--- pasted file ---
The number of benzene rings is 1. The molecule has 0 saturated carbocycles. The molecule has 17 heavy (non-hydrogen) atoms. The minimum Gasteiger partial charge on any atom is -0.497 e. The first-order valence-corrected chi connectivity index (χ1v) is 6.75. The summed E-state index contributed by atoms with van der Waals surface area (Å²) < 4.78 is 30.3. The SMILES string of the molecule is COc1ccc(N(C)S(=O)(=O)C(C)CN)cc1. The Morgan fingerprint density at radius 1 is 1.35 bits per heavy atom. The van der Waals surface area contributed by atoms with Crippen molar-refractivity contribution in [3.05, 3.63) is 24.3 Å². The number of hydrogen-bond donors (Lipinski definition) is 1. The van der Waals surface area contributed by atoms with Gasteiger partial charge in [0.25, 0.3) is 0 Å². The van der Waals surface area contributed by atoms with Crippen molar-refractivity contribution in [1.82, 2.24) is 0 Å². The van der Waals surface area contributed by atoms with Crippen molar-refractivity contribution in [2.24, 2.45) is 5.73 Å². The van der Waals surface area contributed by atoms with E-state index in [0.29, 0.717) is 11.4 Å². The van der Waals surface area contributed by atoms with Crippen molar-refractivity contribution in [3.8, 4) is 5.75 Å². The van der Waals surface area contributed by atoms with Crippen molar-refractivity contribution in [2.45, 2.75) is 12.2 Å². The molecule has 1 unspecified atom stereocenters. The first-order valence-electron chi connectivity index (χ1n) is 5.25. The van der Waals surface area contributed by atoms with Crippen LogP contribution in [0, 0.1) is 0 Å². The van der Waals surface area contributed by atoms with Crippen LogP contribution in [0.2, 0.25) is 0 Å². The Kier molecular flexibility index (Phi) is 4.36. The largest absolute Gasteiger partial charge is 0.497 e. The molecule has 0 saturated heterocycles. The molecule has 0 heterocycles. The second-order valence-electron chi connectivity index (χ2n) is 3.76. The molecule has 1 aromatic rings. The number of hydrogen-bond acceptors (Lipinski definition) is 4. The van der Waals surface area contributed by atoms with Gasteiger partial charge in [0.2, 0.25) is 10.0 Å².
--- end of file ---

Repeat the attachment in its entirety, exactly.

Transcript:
The number of benzene rings is 1. The molecule has 0 saturated carbocycles. The molecule has 17 heavy (non-hydrogen) atoms. The minimum Gasteiger partial charge on any atom is -0.497 e. The first-order valence-corrected chi connectivity index (χ1v) is 6.75. The summed E-state index contributed by atoms with van der Waals surface area (Å²) < 4.78 is 30.3. The SMILES string of the molecule is COc1ccc(N(C)S(=O)(=O)C(C)CN)cc1. The Morgan fingerprint density at radius 1 is 1.35 bits per heavy atom. The van der Waals surface area contributed by atoms with Crippen molar-refractivity contribution in [3.05, 3.63) is 24.3 Å². The number of hydrogen-bond donors (Lipinski definition) is 1. The van der Waals surface area contributed by atoms with Gasteiger partial charge in [0.25, 0.3) is 0 Å². The van der Waals surface area contributed by atoms with Crippen molar-refractivity contribution in [1.82, 2.24) is 0 Å². The van der Waals surface area contributed by atoms with Crippen molar-refractivity contribution in [2.24, 2.45) is 5.73 Å². The van der Waals surface area contributed by atoms with E-state index in [0.29, 0.717) is 11.4 Å². The van der Waals surface area contributed by atoms with Crippen molar-refractivity contribution in [3.8, 4) is 5.75 Å². The van der Waals surface area contributed by atoms with Crippen molar-refractivity contribution in [2.45, 2.75) is 12.2 Å². The molecule has 1 unspecified atom stereocenters. The first-order valence-electron chi connectivity index (χ1n) is 5.25. The van der Waals surface area contributed by atoms with Crippen LogP contribution in [0, 0.1) is 0 Å². The van der Waals surface area contributed by atoms with Crippen LogP contribution in [0.2, 0.25) is 0 Å². The Kier molecular flexibility index (Phi) is 4.36. The largest absolute Gasteiger partial charge is 0.497 e. The molecule has 0 saturated heterocycles. The molecule has 0 heterocycles. The second-order valence-electron chi connectivity index (χ2n) is 3.76. The molecule has 1 aromatic rings. The number of hydrogen-bond acceptors (Lipinski definition) is 4. The van der Waals surface area contributed by atoms with Gasteiger partial charge in [0.2, 0.25) is 10.0 Å².